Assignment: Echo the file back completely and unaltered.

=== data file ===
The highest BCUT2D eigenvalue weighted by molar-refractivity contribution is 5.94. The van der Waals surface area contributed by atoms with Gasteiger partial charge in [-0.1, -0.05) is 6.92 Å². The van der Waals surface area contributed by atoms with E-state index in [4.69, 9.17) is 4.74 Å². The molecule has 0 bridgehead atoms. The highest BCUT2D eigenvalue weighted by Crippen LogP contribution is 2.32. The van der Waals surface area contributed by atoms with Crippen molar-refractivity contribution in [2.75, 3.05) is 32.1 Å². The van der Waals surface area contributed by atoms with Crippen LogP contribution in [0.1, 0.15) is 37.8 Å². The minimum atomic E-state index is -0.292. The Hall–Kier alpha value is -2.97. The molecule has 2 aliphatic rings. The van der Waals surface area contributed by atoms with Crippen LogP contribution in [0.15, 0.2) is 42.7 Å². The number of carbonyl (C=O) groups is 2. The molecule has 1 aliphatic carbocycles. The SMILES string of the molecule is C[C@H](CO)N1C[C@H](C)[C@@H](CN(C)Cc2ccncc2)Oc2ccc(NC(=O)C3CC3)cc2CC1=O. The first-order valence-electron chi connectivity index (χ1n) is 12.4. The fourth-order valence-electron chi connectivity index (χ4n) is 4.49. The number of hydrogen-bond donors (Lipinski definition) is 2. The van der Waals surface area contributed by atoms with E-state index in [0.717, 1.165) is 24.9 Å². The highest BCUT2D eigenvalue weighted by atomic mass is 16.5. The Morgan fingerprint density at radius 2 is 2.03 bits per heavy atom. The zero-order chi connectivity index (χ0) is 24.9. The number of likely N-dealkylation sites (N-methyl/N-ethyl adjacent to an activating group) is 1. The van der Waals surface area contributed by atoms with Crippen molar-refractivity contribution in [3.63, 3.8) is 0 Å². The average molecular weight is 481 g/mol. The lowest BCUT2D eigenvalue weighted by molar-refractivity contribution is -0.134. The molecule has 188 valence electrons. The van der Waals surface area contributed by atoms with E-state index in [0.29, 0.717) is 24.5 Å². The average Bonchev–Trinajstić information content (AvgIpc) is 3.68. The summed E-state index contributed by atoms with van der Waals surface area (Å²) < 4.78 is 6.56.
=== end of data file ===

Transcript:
The highest BCUT2D eigenvalue weighted by molar-refractivity contribution is 5.94. The van der Waals surface area contributed by atoms with Gasteiger partial charge in [-0.1, -0.05) is 6.92 Å². The van der Waals surface area contributed by atoms with E-state index in [4.69, 9.17) is 4.74 Å². The molecule has 0 bridgehead atoms. The highest BCUT2D eigenvalue weighted by Crippen LogP contribution is 2.32. The van der Waals surface area contributed by atoms with Crippen molar-refractivity contribution in [2.75, 3.05) is 32.1 Å². The van der Waals surface area contributed by atoms with Crippen LogP contribution in [0.1, 0.15) is 37.8 Å². The minimum atomic E-state index is -0.292. The Hall–Kier alpha value is -2.97. The molecule has 2 aliphatic rings. The van der Waals surface area contributed by atoms with Crippen LogP contribution in [0.15, 0.2) is 42.7 Å². The number of carbonyl (C=O) groups is 2. The molecule has 1 aliphatic carbocycles. The SMILES string of the molecule is C[C@H](CO)N1C[C@H](C)[C@@H](CN(C)Cc2ccncc2)Oc2ccc(NC(=O)C3CC3)cc2CC1=O. The first-order valence-electron chi connectivity index (χ1n) is 12.4. The fourth-order valence-electron chi connectivity index (χ4n) is 4.49. The number of hydrogen-bond donors (Lipinski definition) is 2. The van der Waals surface area contributed by atoms with E-state index in [0.717, 1.165) is 24.9 Å². The highest BCUT2D eigenvalue weighted by atomic mass is 16.5. The Morgan fingerprint density at radius 2 is 2.03 bits per heavy atom. The zero-order chi connectivity index (χ0) is 24.9. The number of likely N-dealkylation sites (N-methyl/N-ethyl adjacent to an activating group) is 1. The van der Waals surface area contributed by atoms with Crippen molar-refractivity contribution in [3.63, 3.8) is 0 Å². The average molecular weight is 481 g/mol. The lowest BCUT2D eigenvalue weighted by molar-refractivity contribution is -0.134. The molecule has 188 valence electrons. The van der Waals surface area contributed by atoms with E-state index in [0.29, 0.717) is 24.5 Å². The average Bonchev–Trinajstić information content (AvgIpc) is 3.68. The summed E-state index contributed by atoms with van der Waals surface area (Å²) < 4.78 is 6.56.